A Turkish court has accepted an indictment against suspects from a religious association in a case that could have political and legal repercussions on the opposition-held Istanbul municipality
ISTANBUL — A Turkish court accepted an indictment against suspects from a religious association Thursday in a case that could have political and legal repercussions on the opposition-held Istanbul municipality.
The trial against 23 people involved with DIAYDER, which stands for Religious Scholars Mutual Aid and Solidarity Association, for purported links to outlawed Kurdish militants will begin on Feb. 18. Nine of the defendants are in pre-trial detention and some are said to work for the Istanbul municipality.
The 335-page indictment, accepted Thursday, said DIAYDER followed purported instruction by Abdullah Ocalan, the jailed founder of the Kurdistan Workers’ Party or PKK, for setting up an alternative religious structure to Turkey’s official religious authority in order to garner support from religious Kurds. DIAYDER worked to endanger the territorial sovereignty of Turkey since 2013 and allegedly supported an “independent Kurdistan,” the indictment claims.
The indictment states that people with links to the association were employed as imams and bathers for the deceased in preparation for Islamic funerals by the Istanbul Metropolitan Municipality. It also says some of the suspects were handing over municipal aid to families with PKK links.
Turkey’s Interior Ministry said Sunday it has launched a “special investigation” against 557 employees of the Istanbul municipality and linked companies. They are accused of links to terror groups, including the PKK, far-left groups and the network of Muslim cleric Fethullah Gulen, who the government blames for the 2016 coup attempt. The investigation also includes municipal employees who were allegedly hired through DIAYDER references.
Minister Suleyman Soylu said they had identified people with terror links among employees and argued the move was combating terror, including in public institutions. “It’s not political, it’s a security issue,” he said.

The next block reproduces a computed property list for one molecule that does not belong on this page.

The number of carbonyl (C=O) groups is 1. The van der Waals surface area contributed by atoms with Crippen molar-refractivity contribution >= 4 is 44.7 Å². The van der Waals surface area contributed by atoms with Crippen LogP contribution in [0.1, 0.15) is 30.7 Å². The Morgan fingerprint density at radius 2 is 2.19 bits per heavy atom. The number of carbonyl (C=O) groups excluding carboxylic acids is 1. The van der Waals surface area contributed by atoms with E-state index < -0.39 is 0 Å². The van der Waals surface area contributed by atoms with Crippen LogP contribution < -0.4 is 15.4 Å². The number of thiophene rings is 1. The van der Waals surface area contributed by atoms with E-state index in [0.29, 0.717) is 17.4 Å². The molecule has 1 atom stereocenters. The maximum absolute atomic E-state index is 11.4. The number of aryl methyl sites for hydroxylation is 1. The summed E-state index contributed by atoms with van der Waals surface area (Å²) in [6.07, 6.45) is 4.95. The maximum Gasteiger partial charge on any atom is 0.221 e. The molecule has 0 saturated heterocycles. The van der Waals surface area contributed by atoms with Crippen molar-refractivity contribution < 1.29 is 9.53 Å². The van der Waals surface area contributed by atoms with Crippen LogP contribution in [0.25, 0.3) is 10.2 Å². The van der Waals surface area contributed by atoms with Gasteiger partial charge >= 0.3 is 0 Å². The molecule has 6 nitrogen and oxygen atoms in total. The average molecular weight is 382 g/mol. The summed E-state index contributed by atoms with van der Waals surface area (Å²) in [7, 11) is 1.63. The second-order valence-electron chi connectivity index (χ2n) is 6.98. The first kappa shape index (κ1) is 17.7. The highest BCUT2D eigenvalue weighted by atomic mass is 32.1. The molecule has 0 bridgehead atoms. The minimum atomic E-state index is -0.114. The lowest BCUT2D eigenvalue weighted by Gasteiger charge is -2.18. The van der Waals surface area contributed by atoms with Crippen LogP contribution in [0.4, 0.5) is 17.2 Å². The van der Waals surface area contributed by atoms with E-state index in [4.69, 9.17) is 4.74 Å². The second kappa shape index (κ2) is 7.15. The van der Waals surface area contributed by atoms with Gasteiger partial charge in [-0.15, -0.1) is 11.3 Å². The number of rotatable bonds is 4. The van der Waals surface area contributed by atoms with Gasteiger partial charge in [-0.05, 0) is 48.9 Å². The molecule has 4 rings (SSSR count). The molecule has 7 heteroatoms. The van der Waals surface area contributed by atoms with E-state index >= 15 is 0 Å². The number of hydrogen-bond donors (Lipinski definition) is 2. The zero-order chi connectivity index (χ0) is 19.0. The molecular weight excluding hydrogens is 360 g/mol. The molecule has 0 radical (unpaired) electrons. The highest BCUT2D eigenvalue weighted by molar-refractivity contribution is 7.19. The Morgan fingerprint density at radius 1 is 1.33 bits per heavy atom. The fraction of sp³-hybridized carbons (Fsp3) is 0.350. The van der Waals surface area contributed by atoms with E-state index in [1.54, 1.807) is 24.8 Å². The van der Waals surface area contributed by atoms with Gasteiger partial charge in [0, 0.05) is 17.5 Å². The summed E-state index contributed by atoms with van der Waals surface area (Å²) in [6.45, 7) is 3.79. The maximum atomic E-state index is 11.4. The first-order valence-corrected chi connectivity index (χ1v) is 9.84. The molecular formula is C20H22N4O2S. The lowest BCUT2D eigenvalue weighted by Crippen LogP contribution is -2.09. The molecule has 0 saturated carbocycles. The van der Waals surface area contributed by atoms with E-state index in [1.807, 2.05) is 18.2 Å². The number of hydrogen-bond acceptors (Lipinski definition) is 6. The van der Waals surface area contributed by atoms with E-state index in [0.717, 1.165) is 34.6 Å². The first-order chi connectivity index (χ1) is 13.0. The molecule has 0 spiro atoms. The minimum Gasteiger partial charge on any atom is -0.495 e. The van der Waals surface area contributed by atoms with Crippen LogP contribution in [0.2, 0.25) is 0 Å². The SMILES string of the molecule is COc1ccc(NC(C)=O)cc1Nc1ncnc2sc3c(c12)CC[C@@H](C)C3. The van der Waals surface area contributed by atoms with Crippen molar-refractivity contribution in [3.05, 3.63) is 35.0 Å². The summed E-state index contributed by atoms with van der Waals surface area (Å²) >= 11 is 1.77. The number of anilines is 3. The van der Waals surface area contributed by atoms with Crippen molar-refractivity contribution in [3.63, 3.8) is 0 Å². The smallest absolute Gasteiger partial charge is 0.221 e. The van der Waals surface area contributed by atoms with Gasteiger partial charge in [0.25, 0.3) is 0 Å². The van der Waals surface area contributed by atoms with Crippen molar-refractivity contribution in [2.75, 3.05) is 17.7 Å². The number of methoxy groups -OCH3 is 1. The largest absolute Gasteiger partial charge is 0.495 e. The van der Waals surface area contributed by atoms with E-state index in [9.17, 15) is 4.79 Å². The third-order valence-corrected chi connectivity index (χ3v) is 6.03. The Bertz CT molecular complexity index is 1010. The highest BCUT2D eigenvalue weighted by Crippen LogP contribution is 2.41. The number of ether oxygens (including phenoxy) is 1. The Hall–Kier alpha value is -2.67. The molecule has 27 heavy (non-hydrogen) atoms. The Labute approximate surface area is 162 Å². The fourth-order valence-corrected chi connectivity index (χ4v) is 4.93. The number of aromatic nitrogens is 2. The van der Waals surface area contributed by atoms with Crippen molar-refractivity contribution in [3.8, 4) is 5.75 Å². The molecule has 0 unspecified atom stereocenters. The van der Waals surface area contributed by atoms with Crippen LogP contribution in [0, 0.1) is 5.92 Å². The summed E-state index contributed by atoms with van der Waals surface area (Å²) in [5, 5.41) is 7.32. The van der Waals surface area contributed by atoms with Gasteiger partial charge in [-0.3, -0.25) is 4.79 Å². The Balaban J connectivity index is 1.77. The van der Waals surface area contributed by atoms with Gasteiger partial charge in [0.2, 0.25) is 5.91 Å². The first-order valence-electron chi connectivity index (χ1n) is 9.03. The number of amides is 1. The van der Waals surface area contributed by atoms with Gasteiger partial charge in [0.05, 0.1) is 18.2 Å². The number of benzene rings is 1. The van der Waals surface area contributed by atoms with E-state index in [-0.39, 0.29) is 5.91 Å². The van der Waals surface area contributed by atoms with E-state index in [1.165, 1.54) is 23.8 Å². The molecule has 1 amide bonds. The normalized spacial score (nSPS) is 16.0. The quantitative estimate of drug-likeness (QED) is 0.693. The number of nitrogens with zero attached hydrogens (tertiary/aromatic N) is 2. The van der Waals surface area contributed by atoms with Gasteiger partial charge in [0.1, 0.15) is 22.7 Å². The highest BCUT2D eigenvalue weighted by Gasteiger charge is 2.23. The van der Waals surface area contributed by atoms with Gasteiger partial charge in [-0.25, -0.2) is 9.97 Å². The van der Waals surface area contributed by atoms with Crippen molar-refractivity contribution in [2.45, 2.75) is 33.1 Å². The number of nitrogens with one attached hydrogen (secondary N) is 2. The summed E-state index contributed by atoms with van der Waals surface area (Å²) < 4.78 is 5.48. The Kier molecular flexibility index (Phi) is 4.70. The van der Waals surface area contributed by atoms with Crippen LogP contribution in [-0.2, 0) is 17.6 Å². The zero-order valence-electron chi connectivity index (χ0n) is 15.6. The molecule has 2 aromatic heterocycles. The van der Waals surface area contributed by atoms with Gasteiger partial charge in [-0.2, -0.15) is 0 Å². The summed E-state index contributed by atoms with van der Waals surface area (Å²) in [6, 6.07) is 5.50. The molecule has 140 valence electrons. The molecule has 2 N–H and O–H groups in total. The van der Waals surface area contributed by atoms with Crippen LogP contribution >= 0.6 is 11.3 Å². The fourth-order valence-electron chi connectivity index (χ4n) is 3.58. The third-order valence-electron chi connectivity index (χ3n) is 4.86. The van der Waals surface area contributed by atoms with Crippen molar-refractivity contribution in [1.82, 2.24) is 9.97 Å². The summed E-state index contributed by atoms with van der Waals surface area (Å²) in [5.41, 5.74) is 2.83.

Imamoglu, defending his 86,000 employees, called for Soylu’s resignation. He said municipality staff must present criminal records, obtained by the Justice Ministry, in order to be considered for employment and had asked the Interior Ministry to provide lists of suspects and information to investigate but had not heard back.
Last week, Erdogan accused Imamoglu of employing 45,000 people, including some with alleged terror links. The mayor, in turn, said the municipality had employed a total of 21,179 new people.
Meanwhile, other opposition mayors came out in support of Imamoglu. They said “unjust and baseless claims” aimed to create suspicions on their municipalities and were part of “dirty politics.”
Erdogan’s key nationalist ally, Devlet Bahceli, said Thursday that Imamoglu should be sacked if terror links are proven.
Ozgur Ozel, parliamentary group leader of the Republican People’s Party, repeated calls for early elections after criticizing the indictment, which he said was based only on two secret witnesses and a convicted PKK member. He accused the ruling party of trying to replace the mayor of Istanbul with a government-appointed trustee instead of going to the polls.
The government has replaced and jailed numerous elected mayors from the pro-Kurdish Peoples’ Democratic Party, the second largest opposition in parliament, for alleged links to the PKK. The PKK, which has waged an insurgency in Turkey since 1984, is considered a terrorist group by Turkey, the United States and others. Since the 2016 failed coup attempt, tens of thousands of people have been investigated, jailed or sacked from government jobs for purported terror links.